Sometimes such stories can actually end up damaging the very graves and cemeteries they feature. The sad story of Mary Jane Terwilligar is one of these: The woman interred at Loon Lake Cemetery in Lakefield, Minnesota, is said to be an accused witch who was beheaded. So many legend trippers visited her grave, including members of Megadeth (who wrote a song about her, “Mary Jane”) that the entire cemetery ended up being repeatedly vandalized and her tombstone stolen. The tombstone is now in a local historical society, but many others have been irrevocably damaged or lost. The fact that Mary Jane was a domestic worker who died of diphtheria and not a beheaded witch doesn’t deter local legend.
Why do so many of the vaguest and most circumstantial stories end up getting pinned on “witches,” and why do so many involve exotic or unusual-looking graves? Is it a reflection in death of what happens to witchy women in life—that is, they are pigeonholed because they (or their graves) look a certain way? Maybe. It’s an intriguing question, and a good example is the story of Ida Black and the “Witch’s Curse” of Bucksport, Maine. In this case, a witch was entirely invented to explain a strange mark on a powerful man’s grave. The story involves so many commonly repeated tropes, conjured in the fires of urban legend, that it becomes instantly familiar and readily adopted, regardless of easy debunking. A vague “truth” immediately becomes taken for granted.
As with most of these tales, the “facts” of the stories are patently false, or at best unverifiable, but the ghostly legends are remarkably persistent, due perhaps to the unending allure of the witch. These are stories nobody seriously believes, but they are worth examining nonetheless as they demonstrate the imaginative power the witch still exerts over us all.
The other type of witch-as-ghost story deals with accusation and injustice. In these stories, an accused or executed witch haunts the site of her injustice, reminding us of the repercussions of scapegoating and fearmongering. Grace Sherwood, the last woman ducked for witchcraft in colonial Virginia, still haunts Witch Duck Pond; Mary Tyler, one of the Salem accused, haunts her family farmstead in Boxford, Massachusetts. Both outlived their accusers, but nevertheless return in spectral form to protest their wrongful accusations. Moll Dyer, accused of witchcraft in seventeenth century Maryland, ran away from her accusers into a frigid night and was later found frozen to death near a rock; you better believe her spirit comes back to haunt that site. And in Stratford, Connecticut, where Goody Bassett was hanged as a witch forty years before Salem, poltergeist activity at the nearby Phelps Mansion was attributed to her angry spirit.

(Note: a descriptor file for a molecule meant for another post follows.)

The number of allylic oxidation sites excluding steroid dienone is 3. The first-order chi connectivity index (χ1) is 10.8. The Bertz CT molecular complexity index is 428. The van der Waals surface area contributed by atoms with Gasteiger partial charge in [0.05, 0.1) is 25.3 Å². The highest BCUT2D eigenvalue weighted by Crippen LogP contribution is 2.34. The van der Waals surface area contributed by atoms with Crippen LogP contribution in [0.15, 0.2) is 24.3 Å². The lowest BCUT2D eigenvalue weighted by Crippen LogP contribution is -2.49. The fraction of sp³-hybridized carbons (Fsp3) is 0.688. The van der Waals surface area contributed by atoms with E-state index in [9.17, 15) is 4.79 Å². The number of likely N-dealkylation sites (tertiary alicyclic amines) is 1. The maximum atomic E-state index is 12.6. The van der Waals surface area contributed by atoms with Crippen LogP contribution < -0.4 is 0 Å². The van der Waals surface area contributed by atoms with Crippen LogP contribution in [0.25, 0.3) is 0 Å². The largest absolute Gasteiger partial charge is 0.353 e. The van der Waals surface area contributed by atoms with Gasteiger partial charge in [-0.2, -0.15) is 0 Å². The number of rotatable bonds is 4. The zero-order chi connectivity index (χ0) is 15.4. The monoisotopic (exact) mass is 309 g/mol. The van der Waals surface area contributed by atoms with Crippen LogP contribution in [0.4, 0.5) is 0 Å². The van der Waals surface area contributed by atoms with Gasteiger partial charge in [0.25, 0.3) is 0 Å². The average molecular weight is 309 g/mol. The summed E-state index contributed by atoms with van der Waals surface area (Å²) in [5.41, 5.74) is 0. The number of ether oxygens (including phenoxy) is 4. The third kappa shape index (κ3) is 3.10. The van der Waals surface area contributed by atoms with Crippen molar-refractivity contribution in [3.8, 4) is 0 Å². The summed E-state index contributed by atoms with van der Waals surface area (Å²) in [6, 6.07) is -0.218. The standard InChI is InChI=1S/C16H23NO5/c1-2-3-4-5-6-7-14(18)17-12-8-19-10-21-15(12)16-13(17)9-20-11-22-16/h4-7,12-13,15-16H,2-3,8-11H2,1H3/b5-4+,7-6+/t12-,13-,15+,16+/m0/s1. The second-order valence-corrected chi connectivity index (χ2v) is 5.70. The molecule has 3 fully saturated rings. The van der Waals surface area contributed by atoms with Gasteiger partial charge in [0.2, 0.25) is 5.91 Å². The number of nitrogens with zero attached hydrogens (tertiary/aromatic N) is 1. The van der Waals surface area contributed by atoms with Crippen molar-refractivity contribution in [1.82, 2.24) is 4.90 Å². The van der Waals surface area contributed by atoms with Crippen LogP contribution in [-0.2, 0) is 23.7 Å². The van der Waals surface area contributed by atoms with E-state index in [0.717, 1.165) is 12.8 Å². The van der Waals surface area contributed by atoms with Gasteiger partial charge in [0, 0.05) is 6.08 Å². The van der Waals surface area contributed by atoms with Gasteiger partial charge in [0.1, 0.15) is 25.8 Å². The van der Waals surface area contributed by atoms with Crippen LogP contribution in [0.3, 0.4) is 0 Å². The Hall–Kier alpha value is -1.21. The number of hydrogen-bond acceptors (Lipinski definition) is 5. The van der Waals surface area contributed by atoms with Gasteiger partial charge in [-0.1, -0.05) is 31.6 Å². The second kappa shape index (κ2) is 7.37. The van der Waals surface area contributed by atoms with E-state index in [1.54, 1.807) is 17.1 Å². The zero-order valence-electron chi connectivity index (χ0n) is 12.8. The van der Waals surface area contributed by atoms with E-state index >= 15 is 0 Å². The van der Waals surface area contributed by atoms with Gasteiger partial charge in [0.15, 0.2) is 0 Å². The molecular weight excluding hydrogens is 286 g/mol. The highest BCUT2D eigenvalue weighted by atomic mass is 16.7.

In these stories, the accused witch laments injustice after her death. One such story is that of accused Salem witch Bridget Bishop. The reality of Bridget’s life and death is a maddening tale of paranoia and cruelty, but her spirit remains, quietly reminding those who are paying attention that something unjust happened in that town—it doesn’t matter how long ago—and that they sit on land wrongfully seized by those in power.
There’s also the “Bell Witch” in Tennessee. Her story is an anomaly, a local oddity more evocative of a poltergeist than a witch. This witch isn’t a wrongly accused or particularly troublesome woman. She is a disembodied spirit essentially endowing a powerless teenage girl with surprising psychokinetic abilities, giving her the kind of power that has driven countless teenage girls in modern times to dabble in Wicca. Thus the witch comes full circle.
In the end, the true allure of the witch rests in the concept of power. When in the historical narrative that power is stripped away from her—by being falsely accused or even executed, or by virtue of being a teenager, a minority, or the voiceless dead who cannot defend her reputation against slander—she comes back from beyond the grave to prove that nothing can stop her. This is a satisfying fantasy to consider. No wonder it is teenagers who continue to bear the torch of these tall tales. These witches display all the fantastic power the powerless ultimately crave. If nothing else, the witch is never forgotten, always remembered. Of all the female ghost tropes we have encountered while researching this story, the witch is one of the strongest. Nothing can silence her. Not accusation, not punishment, and certainly not death.